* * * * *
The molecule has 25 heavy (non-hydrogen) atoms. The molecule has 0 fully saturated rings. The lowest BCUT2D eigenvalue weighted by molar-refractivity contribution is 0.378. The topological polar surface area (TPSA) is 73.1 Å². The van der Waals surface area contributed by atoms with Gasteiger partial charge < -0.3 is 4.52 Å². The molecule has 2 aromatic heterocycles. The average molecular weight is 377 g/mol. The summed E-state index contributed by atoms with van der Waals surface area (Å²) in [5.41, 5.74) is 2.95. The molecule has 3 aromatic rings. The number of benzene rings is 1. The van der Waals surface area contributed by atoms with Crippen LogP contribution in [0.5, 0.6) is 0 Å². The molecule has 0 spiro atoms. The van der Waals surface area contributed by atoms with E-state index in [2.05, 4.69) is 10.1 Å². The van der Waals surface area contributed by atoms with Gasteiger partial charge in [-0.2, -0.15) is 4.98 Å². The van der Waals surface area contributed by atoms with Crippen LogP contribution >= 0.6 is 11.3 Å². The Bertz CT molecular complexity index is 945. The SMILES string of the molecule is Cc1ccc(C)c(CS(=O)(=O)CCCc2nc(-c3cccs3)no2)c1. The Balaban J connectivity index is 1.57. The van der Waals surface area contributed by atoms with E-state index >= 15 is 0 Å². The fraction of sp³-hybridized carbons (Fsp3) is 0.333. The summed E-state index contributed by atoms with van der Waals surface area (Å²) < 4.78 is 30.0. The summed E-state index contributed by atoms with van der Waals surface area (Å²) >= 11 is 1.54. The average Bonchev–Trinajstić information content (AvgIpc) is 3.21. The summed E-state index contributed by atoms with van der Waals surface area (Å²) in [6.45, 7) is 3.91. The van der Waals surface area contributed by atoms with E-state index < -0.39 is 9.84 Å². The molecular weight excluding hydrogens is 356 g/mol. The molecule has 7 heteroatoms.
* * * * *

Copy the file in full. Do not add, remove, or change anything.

The molecule has 25 heavy (non-hydrogen) atoms. The molecule has 0 fully saturated rings. The lowest BCUT2D eigenvalue weighted by molar-refractivity contribution is 0.378. The topological polar surface area (TPSA) is 73.1 Å². The van der Waals surface area contributed by atoms with Gasteiger partial charge < -0.3 is 4.52 Å². The molecule has 2 aromatic heterocycles. The average molecular weight is 377 g/mol. The summed E-state index contributed by atoms with van der Waals surface area (Å²) in [5.41, 5.74) is 2.95. The molecule has 3 aromatic rings. The number of benzene rings is 1. The van der Waals surface area contributed by atoms with Crippen LogP contribution in [0.5, 0.6) is 0 Å². The molecule has 0 spiro atoms. The van der Waals surface area contributed by atoms with E-state index in [2.05, 4.69) is 10.1 Å². The van der Waals surface area contributed by atoms with Gasteiger partial charge in [-0.2, -0.15) is 4.98 Å². The van der Waals surface area contributed by atoms with Crippen LogP contribution >= 0.6 is 11.3 Å². The Bertz CT molecular complexity index is 945. The SMILES string of the molecule is Cc1ccc(C)c(CS(=O)(=O)CCCc2nc(-c3cccs3)no2)c1. The Balaban J connectivity index is 1.57. The van der Waals surface area contributed by atoms with E-state index >= 15 is 0 Å². The fraction of sp³-hybridized carbons (Fsp3) is 0.333. The summed E-state index contributed by atoms with van der Waals surface area (Å²) < 4.78 is 30.0. The summed E-state index contributed by atoms with van der Waals surface area (Å²) >= 11 is 1.54. The average Bonchev–Trinajstić information content (AvgIpc) is 3.21. The summed E-state index contributed by atoms with van der Waals surface area (Å²) in [6.45, 7) is 3.91. The van der Waals surface area contributed by atoms with E-state index < -0.39 is 9.84 Å². The molecular weight excluding hydrogens is 356 g/mol. The molecule has 7 heteroatoms.